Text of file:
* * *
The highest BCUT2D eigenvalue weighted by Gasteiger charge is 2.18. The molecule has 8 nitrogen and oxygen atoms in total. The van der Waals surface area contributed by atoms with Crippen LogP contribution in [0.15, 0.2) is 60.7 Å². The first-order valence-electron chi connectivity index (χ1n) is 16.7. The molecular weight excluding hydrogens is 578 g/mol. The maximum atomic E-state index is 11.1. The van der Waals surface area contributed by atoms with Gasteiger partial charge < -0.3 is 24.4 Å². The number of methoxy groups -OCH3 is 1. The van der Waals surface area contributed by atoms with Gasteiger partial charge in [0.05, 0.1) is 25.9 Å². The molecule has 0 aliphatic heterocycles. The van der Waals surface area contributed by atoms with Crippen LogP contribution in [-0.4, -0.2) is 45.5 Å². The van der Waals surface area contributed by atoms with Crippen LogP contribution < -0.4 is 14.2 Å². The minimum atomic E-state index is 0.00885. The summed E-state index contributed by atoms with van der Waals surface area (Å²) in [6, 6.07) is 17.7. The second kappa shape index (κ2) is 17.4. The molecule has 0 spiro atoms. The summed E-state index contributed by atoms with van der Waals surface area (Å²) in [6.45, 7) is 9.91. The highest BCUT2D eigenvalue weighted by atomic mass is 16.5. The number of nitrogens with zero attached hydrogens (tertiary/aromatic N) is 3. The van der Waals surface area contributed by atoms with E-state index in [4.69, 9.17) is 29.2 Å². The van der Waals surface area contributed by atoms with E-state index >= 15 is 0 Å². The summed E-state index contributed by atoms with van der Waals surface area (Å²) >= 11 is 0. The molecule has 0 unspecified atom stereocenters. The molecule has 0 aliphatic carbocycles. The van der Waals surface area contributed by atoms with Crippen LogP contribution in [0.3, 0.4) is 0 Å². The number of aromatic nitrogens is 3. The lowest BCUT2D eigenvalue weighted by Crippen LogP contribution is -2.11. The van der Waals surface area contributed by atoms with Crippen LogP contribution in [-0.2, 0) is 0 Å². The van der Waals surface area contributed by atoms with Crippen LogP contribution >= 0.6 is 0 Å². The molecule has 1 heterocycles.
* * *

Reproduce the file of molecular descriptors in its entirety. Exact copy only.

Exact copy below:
The highest BCUT2D eigenvalue weighted by Gasteiger charge is 2.18. The molecule has 8 nitrogen and oxygen atoms in total. The van der Waals surface area contributed by atoms with Crippen LogP contribution in [0.15, 0.2) is 60.7 Å². The first-order valence-electron chi connectivity index (χ1n) is 16.7. The molecular weight excluding hydrogens is 578 g/mol. The maximum atomic E-state index is 11.1. The van der Waals surface area contributed by atoms with Gasteiger partial charge < -0.3 is 24.4 Å². The number of methoxy groups -OCH3 is 1. The van der Waals surface area contributed by atoms with Gasteiger partial charge in [0.05, 0.1) is 25.9 Å². The molecule has 0 aliphatic heterocycles. The van der Waals surface area contributed by atoms with Crippen LogP contribution in [-0.4, -0.2) is 45.5 Å². The van der Waals surface area contributed by atoms with Crippen LogP contribution < -0.4 is 14.2 Å². The minimum atomic E-state index is 0.00885. The summed E-state index contributed by atoms with van der Waals surface area (Å²) in [6, 6.07) is 17.7. The second kappa shape index (κ2) is 17.4. The molecule has 0 spiro atoms. The summed E-state index contributed by atoms with van der Waals surface area (Å²) in [6.45, 7) is 9.91. The highest BCUT2D eigenvalue weighted by atomic mass is 16.5. The number of nitrogens with zero attached hydrogens (tertiary/aromatic N) is 3. The van der Waals surface area contributed by atoms with E-state index in [4.69, 9.17) is 29.2 Å². The van der Waals surface area contributed by atoms with E-state index >= 15 is 0 Å². The summed E-state index contributed by atoms with van der Waals surface area (Å²) >= 11 is 0. The molecule has 0 unspecified atom stereocenters. The molecule has 0 aliphatic carbocycles. The van der Waals surface area contributed by atoms with Crippen LogP contribution in [0.3, 0.4) is 0 Å². The number of aromatic nitrogens is 3. The lowest BCUT2D eigenvalue weighted by Crippen LogP contribution is -2.11. The van der Waals surface area contributed by atoms with Crippen LogP contribution in [-0.2, 0) is 0 Å². The van der Waals surface area contributed by atoms with Crippen LogP contribution >= 0.6 is 0 Å². The molecule has 1 heterocycles.